After leaving the Slade in the summer of 1913, Bomberg sought to establish himself within the circle of avant-garde artists whose radical approaches to painting were similar to his own. His admiration of Cubism and the Italian Futurists allied him with the emerging group of artists, led by Wyndham Lewis, who later became known as the ‘Vorticists’, and Bomberg exhibited alongside Lewis, Wadsworth, Nevinson, Epstein and Etchells later that year. Unveiling his first works to embrace ‘Vorticist’ themes, Bomberg declared that he wanted to “translate the life of a great city, its motion, its machinery, into an art that shall not be photographic, but expressive”. However, when Wyndham Lewis published the first edition of the Vorticist magazine ‘Blast’ in July 1914, Bomberg refused any involvement in the publication. Confident in his artistic vision, he instead asserted his independence from the Vorticists by mounting his first solo exhibition, the centrepiece of which was his masterpiece The Mud Bath. Representing the culmination of Bomberg’s experiments with mechanistic form, this canvas was the equivalent of iconic Vorticist works such as Epstein’s Rock Drill, created during the same period.
However, the outbreak of the First World War brought an abrupt end to this dynamic phase in British art, and a momentous change in Bomberg’s artistic outlook. Like so many of his contemporaries, Bomberg’s first hand experience of the devastation and destruction wrought by the new weapons of the machine age shattered his enthusiasm for modern technology. After the war he sought a ‘return to order’ in his art, turning to more traditional, figurative concerns, and working from nature and ‘the life’. Travelling to Palestine in 1923, he embarked on a focused study of the scenery in and around Jerusalem, dispensing completely with the mechanistic imagery of his pre-war work, although his fixation with the complex architectural structure of the city reveals the same concerns with pictorial structure, form and mass demonstrated in his earlier works.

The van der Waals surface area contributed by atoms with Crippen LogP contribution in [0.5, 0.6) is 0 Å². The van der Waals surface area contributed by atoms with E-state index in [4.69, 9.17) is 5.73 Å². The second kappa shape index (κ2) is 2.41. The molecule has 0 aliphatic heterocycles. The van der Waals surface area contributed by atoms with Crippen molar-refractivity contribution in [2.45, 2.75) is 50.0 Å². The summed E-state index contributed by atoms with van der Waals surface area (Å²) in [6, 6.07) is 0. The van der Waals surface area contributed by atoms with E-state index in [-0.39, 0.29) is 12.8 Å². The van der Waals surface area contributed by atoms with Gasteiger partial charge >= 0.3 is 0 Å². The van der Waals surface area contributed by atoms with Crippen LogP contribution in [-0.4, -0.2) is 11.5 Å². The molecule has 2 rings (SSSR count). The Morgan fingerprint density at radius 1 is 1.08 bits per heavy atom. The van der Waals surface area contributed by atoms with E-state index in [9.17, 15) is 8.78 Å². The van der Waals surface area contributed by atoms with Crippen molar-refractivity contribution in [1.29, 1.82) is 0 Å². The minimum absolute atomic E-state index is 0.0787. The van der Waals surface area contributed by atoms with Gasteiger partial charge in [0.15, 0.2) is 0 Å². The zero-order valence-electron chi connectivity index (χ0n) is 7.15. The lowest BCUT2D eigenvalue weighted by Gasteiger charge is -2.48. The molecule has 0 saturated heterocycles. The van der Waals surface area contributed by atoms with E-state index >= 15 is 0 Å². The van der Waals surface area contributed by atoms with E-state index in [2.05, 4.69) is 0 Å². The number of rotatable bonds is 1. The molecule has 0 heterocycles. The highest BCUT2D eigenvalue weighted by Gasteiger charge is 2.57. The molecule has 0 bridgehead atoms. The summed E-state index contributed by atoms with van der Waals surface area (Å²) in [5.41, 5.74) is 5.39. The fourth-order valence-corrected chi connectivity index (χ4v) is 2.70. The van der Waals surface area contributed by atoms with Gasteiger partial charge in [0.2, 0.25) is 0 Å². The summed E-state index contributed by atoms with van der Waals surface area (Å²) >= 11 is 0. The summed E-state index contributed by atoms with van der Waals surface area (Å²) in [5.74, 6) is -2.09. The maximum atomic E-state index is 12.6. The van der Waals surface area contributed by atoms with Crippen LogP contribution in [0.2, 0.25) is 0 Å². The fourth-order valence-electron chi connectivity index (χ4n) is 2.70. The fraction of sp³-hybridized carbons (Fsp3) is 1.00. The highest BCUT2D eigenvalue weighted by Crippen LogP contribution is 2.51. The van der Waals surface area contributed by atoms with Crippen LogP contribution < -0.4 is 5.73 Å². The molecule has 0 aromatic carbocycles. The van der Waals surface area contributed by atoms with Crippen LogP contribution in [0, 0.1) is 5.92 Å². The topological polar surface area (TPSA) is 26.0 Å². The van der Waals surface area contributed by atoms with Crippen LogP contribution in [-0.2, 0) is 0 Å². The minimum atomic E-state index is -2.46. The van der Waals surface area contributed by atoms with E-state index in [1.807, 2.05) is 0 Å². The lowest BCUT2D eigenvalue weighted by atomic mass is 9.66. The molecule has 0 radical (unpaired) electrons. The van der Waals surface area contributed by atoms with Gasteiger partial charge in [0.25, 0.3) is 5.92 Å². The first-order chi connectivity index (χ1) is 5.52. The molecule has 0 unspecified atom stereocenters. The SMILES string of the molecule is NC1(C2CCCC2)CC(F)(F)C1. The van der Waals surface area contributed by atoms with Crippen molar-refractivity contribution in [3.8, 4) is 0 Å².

The Palestine period instilled in Bomberg a love of working directly from nature, and landscape painting would dominate his output for the remainder of his career. In 1929 he travelled to Spain for the first time, painting mostly in Toledo. Returning in 1935, he visited Cuenca, Ronda, and the Asturian mountains, later spending time in Morrocco and Cyprus. Moving away from the meticulous style of his earlier landscapes, he evolved a more forceful, free and expressive style of painting, and his mature works are characterised by vigorous brushmarks, applied swiftly to the canvas, giving a powerful sense of physical energy. Following on from Sickert’s belief in the “gross material reality” of painting, Bomberg felt that his paint marks should not merely record the physical appearance of the landscape, but become an embodiment of his subjective response to the landscape. The tactile qualities of the paint express a heightened awareness of the subject matter, which Bomberg described as “the spirit in the mass”.
Throughout every period of his career Bomberg’s works reveals his passion for expression and his desire to challenge the possibilities of painting, despite going against the prevailing fashions of the day. However, despite his lack of commercial and critical success during his lifetime, Bomberg’s legacy still permeates the work of subsequent generations of figurative artists who have followed in his footsteps. After the Second World War, Bomberg’s career was dominated by teaching, and his inspirational drawing classes at the Borough Polytechnic attracted many young art students, including Peter Richmond, Cliff Holden, Dennis Creffield, Leon Kossoff, Leslie Marr, Anthony Hatwell, Gustav Metzger and Frank Auerbach, who later described Bomberg as “probably the most original, stubborn, radical intelligence that was to be found in art schools”.
The expressive vigour and emotional power of his art continues to be relevant in the development of figurative painting in Britain to this day.